It is possible to make your own LinkedIn page and if you find this kind of research interesting you can pay to have a premium account which gives you greater access to profiles and shows you all of the information that an individual has posted. You can also request to connect to individuals and add them to your network but I would advise against randomly asking Adrian Newey and the like to endorse your design skills and make a connection. I get several requests each week from people who I do not know, just because I work at an F1 team and so people more famous and senior than me must be inundated with these. They are very unlikely to connect with you unless you have made some prior contact.

There are several motorsport job hunting groups setup and some of these are Formula 1 specific and involve weekly discussion on Formula 1 technical matters and the like. I am not sure that LinkedIn can get you a job in Formula 1 but it can help you make some interesting and useful research. You can get some further advice on how best to make use of LinkedIn here.

More like this

The annual publication “Who Works in F1” is a print directory which lists a huge number of profiles of people who work in Formula 1.

Who works in F1

WhoworksinF1

http://www.whoworksin.com

Again this comes with work histories and a lot of contact information for F1 teams and more importantly some of the key suppliers within F1. A great book but not cheap at £62.50

Keep in touch

If you are interested in a career in Formula 1 or want to learn more about how you can get involved, take a look through my list of frequently asked questions or read through some of my recent posts. This blog has a lot of useful tips and information waiting for you.

The time pressures of my job in F1 mean that I cannot update the site each day but I aim to post regularly. You can keep checking the blog for new articles or alternatively you can use the follow form at the bottom of this page or on the home page and I will keep you up to date with new articles as they are published.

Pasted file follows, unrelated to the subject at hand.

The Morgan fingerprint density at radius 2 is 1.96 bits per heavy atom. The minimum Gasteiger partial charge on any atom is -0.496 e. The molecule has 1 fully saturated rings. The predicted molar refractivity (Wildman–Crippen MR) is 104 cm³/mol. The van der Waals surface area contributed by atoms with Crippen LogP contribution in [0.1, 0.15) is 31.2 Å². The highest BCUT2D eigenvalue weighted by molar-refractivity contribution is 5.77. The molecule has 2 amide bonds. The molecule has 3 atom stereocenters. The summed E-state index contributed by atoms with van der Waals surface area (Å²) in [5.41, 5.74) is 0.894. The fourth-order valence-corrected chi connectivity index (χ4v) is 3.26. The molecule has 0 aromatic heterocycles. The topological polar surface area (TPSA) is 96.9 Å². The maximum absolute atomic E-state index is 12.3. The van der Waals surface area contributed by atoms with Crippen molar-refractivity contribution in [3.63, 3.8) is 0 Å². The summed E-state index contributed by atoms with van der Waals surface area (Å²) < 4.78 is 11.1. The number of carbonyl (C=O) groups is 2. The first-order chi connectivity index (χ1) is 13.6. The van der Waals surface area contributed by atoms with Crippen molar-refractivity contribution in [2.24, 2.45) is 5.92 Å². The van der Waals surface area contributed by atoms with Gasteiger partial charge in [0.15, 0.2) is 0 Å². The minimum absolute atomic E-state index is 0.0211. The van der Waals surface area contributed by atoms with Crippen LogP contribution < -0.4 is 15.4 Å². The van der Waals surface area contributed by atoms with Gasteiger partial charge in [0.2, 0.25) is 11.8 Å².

If you have read the blog but there is still something specific you want to know you can always add a comment to this or any other post. Please bear in mind however that I get a lot of comments on the site now and I can’t guarantee to answer all questions, particularly if they have been asked before or have been discussed in previous posts. Please check my frequently asked questions or other people’s comments as your query may have already been answered.

You can also follow me on Twitter @Work_in_F1.

F1 Work Placements – too good to be missed. Part 2

In the first part of this post I discussed the value of work placements at F1 teams and why they are such a golden opportunity for would be F1 engineers. In part 2 I wanted to discuss more about how to find them, how to make the most of them and what to do if you are not successful in your application.

Get digging

F1 teams will not necessarily advertise their work placement programs. The human resources managers at each team are normally inundated with “Can I have a job please” letters and it can be very time consuming to filter through the hundreds and thousands of letters and applications. One of the best ways to filter out those who are not serious candidates is to either not advertise their programs or to only hold the details on their own websites. Only those candidates who are determined to get to F1 will find them and so it acts as an effective filter to reduce the human resources workload. Perhaps they will miss out on some very talented engineers or candidates but perseverance and going the extra mile is one of the core skills for anyone working in motorsport and so it’s an effective first test.